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Carole Walker, RMIIA

RMIIA News Releases

7951 E. Maplewood Avenue, Suite 110
Greenwood Village, Colorado 80111
Serving Colorado, New Mexico, Utah & Wyoming

Carole Walker, RMIIA Executive Director, 303-790-0216 or toll free 800-355-9524
For Auto Theft Task Force Information: Lori Malcolm, CATPA, 303-239-4560

Car Thieves Celebrate "Puffer Season!"
Colorado Enforcement Agencies Warn: Cold Temperatures & the Holiday Season Make Your Car the Perfect Gift for a Thief

November 30, 2010 – Law enforcement agencies across the state are trying to make sure you don't unintentionally put a car thief on your holiday gift list. The first week of December kicks off "Puffer Season" and Colorado auto theft task forces are launching Colorado anti-car theft campaigns to raise consumer awareness about the increased threat of auto theft due to "puffers" and holiday shopping. "Puffers" is the term describing exhaust vapors that come out of a tailpipe when a vehicle is running in cold weather, which can alert thieves that your vehicle is unlocked with the keys in the ignition—making it easy prey.

Colorado auto theft task forces, made up of regional law enforcement agencies, along with other motor vehicle safety and insurance partners are part of the Coloradans Against Auto Theft (CAAT) Coalition. The coalition wants to sound the alarm to get people's attention during this peak auto theft season.

"People are basically handing over the keys to their car as a gift to auto thieves to steal and commit other violent crimes by leaving your vehicle running unattended, and especially during cold weather," said Colorado State Patrol (CSP) Lt. Colonel Scott Hernandez. "The CSP and other law enforcement agencies around the state will be actively educating the public about auto theft—and how they can protect themselves from car thieves."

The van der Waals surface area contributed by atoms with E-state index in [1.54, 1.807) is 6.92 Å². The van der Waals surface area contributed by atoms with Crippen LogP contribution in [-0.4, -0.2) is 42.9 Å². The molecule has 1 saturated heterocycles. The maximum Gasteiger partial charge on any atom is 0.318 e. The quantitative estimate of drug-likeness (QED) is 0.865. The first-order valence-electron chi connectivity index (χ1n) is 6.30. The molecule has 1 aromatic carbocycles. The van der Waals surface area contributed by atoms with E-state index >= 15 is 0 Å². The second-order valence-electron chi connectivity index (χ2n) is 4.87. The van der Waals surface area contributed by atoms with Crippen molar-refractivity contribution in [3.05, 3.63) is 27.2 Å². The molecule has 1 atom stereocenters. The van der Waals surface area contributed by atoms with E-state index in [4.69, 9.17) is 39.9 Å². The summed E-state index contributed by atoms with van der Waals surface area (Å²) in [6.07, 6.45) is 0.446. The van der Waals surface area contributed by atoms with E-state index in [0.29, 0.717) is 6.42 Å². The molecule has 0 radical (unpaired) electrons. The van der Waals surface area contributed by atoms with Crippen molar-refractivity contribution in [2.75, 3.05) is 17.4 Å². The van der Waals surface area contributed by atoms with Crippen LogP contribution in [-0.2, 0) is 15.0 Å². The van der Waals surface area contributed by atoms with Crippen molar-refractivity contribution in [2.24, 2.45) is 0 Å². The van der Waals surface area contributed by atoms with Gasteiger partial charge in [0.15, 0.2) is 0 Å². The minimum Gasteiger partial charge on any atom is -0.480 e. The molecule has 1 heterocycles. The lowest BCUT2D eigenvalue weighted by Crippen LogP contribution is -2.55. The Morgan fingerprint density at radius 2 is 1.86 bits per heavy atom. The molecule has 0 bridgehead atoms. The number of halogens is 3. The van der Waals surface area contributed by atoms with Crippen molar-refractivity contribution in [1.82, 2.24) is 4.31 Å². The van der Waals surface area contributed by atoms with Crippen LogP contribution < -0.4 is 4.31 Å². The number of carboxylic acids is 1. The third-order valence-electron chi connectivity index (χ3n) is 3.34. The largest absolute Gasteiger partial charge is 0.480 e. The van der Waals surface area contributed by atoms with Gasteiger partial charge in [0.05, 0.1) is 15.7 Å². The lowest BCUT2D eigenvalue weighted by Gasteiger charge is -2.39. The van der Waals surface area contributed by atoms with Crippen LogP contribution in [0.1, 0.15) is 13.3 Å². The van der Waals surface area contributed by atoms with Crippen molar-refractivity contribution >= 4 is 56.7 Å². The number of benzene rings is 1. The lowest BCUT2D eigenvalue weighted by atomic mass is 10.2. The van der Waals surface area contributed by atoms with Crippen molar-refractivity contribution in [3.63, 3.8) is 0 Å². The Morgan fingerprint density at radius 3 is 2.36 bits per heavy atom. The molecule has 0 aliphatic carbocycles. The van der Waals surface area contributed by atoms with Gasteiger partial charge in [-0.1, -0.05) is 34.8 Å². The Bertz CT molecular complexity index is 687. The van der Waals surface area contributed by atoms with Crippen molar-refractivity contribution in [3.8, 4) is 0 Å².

Some of the public awareness efforts include: the Metropolitan Auto Theft Task Force (MAAT) distributing public warning flyers, the Boulder Area Auto Theft Task force will be getting the message out via the media about how not to be a victim of auto theft, the Southern Auto Theft Task Force will be conducting a "black Friday" enforcement wave with their automatic license plate readers to crackdown on auto theft.

"While it's easy to think that it will never happen to you—auto thefts spike due to puffers and holiday shopping promotes break-ins," said Carole Walker, Executive Director, Rocky Mountain Insurance Information Association. "And that's something we all pay the price for through higher insurance premiums."

A recent survey of drivers conducted by LoJack and the National Insurance Crime Bureau found:

  • One-third admit they have left their car while it was running.
  • 47% don't always park in a well-lit area.
  • 40% don't hide their valuables. In fact, nearly half leave mail in their vehicle, a quarter have left a purse or wallet, and almost a third have left bank statements, all of which can put them at risk for identity theft.

Common Sense Tips

  • Park in well-lit areas.
  • Be aware of your surroundings.
  • Report anything suspicious and avoid suspicious looking people.
  • Lock your doors.
  • Close your windows completely.
  • Take your keys out of the car.
  • Never leave your car running unattended - not even for a minute.
  • Remove all items from the car or hide them from view.

Coloradans Against Auto Theft is a coalition of law enforcements agencies, insurance partners, LoJack and AAA Colorado. CAAT and the state auto theft task force efforts are funded in part by the Colorado Auto Theft Prevention Authority (CATPA).


Rocky Mountain Insurance Information Association is a non-profit consumer information organization. Affiliated with the Insurance Information Institute, RMIIA has been serving consumers and the media since 1952.

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